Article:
Software patents: They're back!

Jeroen Dekkers jeroen at vrijschrift.org
Sun Jan 22 15:01:18 UTC 2006


At Sun, 22 Jan 2006 14:13:52 +0100,
Georg C. F. Greve wrote:
>    G√ľnther Schmalz is also quoted in the following way:
> 
>      Schmalz justifies SAP's commitment for a EU-wide regulation with
>      SAP seeing patents as the only way to ensure returns on its
>      development investment. Copyright is no solution, he continues,
>      as the actual writing of code only makes up about 20% of the
>      development of software. "Those who drive innovation need
>      patents", Schmalz stresses. "Those who don't imitate."

<SNIP>
 
>      * Mr Schmalz does not consider testing, bug-fixing and other
>        tasks to be part of programming. If programmers have to work
>        according to that maxime, it could explain the quality of some
>        of SAP's software, I guess.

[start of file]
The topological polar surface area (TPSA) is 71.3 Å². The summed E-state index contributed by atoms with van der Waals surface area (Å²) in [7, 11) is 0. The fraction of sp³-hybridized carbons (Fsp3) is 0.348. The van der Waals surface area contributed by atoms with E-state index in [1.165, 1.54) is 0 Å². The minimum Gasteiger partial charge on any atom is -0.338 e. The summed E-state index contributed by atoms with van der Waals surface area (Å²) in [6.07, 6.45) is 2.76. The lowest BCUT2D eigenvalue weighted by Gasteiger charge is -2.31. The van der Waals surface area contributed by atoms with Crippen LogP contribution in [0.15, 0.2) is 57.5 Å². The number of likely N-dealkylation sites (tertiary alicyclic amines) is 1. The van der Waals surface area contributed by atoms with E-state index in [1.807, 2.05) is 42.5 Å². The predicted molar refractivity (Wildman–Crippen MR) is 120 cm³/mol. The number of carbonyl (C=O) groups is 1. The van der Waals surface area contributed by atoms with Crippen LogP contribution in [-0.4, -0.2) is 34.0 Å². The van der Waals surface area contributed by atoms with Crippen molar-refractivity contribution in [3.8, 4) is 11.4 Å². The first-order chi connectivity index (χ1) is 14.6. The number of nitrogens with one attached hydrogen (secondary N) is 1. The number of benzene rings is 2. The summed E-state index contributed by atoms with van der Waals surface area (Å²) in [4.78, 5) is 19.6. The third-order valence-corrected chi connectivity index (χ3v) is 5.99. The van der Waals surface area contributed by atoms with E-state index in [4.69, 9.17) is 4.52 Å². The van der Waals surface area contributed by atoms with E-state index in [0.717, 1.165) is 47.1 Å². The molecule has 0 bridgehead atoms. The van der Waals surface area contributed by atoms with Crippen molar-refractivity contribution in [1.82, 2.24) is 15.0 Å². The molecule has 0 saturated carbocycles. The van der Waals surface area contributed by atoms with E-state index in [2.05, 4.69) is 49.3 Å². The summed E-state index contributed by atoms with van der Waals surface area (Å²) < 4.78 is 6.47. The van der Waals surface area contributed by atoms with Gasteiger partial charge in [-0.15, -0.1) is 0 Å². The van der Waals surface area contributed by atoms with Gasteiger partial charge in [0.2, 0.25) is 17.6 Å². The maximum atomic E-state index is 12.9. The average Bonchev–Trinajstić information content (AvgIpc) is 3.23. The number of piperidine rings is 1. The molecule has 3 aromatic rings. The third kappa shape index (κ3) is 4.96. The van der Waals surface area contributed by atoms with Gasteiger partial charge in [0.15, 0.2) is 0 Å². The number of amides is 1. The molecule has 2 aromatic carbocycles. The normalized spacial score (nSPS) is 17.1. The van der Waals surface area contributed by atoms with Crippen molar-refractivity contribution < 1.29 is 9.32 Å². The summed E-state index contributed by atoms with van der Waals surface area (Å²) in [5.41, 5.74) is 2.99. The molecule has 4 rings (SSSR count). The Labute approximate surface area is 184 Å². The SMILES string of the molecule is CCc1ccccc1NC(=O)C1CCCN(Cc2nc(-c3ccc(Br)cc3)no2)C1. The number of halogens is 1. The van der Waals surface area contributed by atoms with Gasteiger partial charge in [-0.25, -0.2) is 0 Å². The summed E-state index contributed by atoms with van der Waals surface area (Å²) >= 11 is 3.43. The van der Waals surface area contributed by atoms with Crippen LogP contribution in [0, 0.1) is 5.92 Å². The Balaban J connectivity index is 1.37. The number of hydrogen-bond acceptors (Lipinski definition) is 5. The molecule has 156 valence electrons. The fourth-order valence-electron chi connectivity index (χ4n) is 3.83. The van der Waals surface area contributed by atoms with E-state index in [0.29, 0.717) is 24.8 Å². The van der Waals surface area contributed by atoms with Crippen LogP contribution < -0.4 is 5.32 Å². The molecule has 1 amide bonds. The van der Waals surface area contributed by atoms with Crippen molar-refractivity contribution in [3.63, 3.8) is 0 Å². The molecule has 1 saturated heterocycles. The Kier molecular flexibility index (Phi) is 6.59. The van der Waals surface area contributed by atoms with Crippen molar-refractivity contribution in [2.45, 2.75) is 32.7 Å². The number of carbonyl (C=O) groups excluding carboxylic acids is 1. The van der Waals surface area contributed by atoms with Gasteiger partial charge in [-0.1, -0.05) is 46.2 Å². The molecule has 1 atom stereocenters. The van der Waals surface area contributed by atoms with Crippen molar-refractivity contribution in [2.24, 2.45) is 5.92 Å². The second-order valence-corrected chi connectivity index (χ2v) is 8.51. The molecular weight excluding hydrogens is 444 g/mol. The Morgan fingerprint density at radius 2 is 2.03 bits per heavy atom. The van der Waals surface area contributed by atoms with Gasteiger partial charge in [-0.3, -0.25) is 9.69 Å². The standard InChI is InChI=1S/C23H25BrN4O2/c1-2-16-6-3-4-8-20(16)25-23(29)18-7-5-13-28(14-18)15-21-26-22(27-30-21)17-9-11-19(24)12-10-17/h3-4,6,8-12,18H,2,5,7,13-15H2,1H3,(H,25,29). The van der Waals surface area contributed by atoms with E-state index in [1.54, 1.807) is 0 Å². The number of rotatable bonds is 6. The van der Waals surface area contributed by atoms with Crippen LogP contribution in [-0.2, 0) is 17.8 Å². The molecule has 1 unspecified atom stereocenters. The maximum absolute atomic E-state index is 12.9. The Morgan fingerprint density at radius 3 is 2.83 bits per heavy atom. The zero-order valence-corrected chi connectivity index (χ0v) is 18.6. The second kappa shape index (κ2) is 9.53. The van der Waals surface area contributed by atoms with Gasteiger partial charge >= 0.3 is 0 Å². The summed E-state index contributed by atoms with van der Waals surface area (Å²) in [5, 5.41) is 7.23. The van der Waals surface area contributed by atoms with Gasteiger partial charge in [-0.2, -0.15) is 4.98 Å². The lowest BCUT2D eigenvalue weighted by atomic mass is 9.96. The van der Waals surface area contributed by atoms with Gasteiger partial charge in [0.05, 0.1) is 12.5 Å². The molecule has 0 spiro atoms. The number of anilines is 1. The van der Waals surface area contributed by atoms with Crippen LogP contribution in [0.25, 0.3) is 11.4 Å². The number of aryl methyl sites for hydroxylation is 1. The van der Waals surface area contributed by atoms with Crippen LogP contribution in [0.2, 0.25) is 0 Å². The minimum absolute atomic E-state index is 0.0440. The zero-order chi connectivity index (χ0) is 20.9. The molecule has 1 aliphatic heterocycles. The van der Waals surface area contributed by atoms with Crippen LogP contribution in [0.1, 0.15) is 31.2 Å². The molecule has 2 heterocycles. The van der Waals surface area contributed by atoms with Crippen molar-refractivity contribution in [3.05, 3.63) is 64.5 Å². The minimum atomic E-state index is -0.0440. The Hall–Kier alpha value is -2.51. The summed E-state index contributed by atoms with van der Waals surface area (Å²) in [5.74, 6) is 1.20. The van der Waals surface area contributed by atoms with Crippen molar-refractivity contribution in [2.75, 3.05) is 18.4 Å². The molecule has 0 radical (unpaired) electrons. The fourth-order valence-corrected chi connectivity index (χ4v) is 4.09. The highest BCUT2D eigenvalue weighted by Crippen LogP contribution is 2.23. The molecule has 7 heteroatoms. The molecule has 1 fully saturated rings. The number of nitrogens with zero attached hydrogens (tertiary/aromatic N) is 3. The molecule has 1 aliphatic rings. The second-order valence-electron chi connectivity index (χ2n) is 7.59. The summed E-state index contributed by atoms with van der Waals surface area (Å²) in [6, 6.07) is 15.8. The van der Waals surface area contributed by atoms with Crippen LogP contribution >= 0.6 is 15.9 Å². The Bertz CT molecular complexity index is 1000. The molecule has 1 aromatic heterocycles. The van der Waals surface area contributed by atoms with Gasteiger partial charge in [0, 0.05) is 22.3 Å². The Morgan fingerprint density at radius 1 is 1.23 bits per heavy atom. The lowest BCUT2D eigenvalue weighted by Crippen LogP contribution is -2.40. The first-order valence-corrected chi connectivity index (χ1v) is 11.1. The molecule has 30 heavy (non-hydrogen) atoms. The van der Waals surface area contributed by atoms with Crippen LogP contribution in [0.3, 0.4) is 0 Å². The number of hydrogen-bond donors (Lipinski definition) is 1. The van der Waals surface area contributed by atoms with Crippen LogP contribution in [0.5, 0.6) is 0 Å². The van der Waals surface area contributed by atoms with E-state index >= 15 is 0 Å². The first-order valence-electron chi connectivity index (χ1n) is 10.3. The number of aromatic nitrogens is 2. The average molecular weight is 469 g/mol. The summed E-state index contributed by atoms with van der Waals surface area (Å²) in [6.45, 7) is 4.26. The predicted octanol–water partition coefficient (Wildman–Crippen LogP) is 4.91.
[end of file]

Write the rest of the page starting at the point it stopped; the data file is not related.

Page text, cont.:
No, it's very easy. There are many ways to present facts. What he
doing is presenting the facts the way that people who have never
programmed think only 20% of the development is covered with
copyright. But of course development is more than writing code. I
don't need to explain the testing, bugfixing, writing documentation,
etc. that constitutes software development. But the results of that is
also covered by copyright.

What he leaves out if how much time is spent on coming up with the
"inventions" which are subsequently patented. And of course he leaves
that out, because it isn't even measurable because it's so small. I
doubt you could quantify it above 0.1% if you wanted to.

Jeroen Dekkers



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